John Fenton Johnson (born October 25, 1953) was born ninth of nine children into a Kentucky whiskey-making family with a strong storytelling tradition. His most recent book Keeping Faith: A Skeptic's Journey draws on time spent living as a member of the monastic communities of the Trappist Abbey of Gethsemani in Kentucky and the San Francisco Zen Center.
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"Going it alone" (2015)Edit
Harper's Magazine, April 2015, pp. 31-40
- "The free man ... believes in destiny and believes that it has need of him," wrote Martin Buber, the great Jewish philosopher. "Destiny," added Marianne Moore, the spinster poet, when she quoted Buber. "Not fate." What is this distinction Moore takes such care to draw between destiny and fate?
- Fate suggests submission to the circumstances of life; destiny suggests active engagement. The former implies some all-powerful force or figure to whose will we must submit. The latter implies that each of us is a manifestation of one of the infinite aspects of creation, whose fullest expression depends in some small but necessary way on our day-to-day, moment-to-moment decisions.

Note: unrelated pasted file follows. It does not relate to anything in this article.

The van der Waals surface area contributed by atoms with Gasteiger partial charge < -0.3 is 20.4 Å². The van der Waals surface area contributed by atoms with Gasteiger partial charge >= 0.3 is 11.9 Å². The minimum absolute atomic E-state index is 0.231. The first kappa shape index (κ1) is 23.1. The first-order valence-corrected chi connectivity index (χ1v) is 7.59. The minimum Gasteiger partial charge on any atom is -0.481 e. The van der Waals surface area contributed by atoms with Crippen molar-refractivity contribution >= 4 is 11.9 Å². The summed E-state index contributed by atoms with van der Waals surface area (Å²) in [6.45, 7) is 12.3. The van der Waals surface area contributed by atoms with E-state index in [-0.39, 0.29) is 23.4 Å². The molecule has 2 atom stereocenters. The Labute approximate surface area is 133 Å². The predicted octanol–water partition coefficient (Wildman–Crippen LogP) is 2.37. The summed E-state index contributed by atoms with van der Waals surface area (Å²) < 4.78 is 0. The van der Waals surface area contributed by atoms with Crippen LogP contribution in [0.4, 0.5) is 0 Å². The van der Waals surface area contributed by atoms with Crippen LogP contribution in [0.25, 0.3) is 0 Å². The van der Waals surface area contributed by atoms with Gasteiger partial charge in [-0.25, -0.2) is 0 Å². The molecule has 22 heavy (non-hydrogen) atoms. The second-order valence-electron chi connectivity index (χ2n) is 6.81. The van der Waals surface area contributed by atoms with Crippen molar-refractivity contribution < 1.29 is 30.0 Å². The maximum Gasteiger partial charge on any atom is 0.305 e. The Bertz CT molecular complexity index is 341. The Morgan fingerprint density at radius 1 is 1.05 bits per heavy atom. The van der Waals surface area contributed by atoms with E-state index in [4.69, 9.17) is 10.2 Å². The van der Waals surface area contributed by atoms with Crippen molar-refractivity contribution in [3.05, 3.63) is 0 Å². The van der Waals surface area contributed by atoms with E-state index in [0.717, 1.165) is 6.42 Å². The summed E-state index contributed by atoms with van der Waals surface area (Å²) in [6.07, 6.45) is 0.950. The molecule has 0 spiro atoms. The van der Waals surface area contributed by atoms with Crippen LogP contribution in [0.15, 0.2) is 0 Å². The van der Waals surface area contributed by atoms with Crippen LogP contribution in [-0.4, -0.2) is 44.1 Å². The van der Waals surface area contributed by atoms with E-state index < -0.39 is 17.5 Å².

- We are caught — trapped, some might say — in the web of fate, but we are each just as surely among its multitude of spinners. In our spinning lies our hope; in our spinning lies our destiny.
- Counter to the avalanche of messages from our culture, I recognize celibacy not as negation but as a joyous turning inward. “Inebriate of air am I, / And debauchee of dew,” wrote Emily Dickinson, most promiscuous of celibates. “Opulence in asceticism,” Marianne Moore wrote, a phrase that celebrates the solitary life even as it provides a sound bite for saving the planet.
- The word "restraint" implies the asking of an essential question, one that is more important now than ever, and is antithetical both to capitalism and to science as we practice them: Because we can do something, must we do it?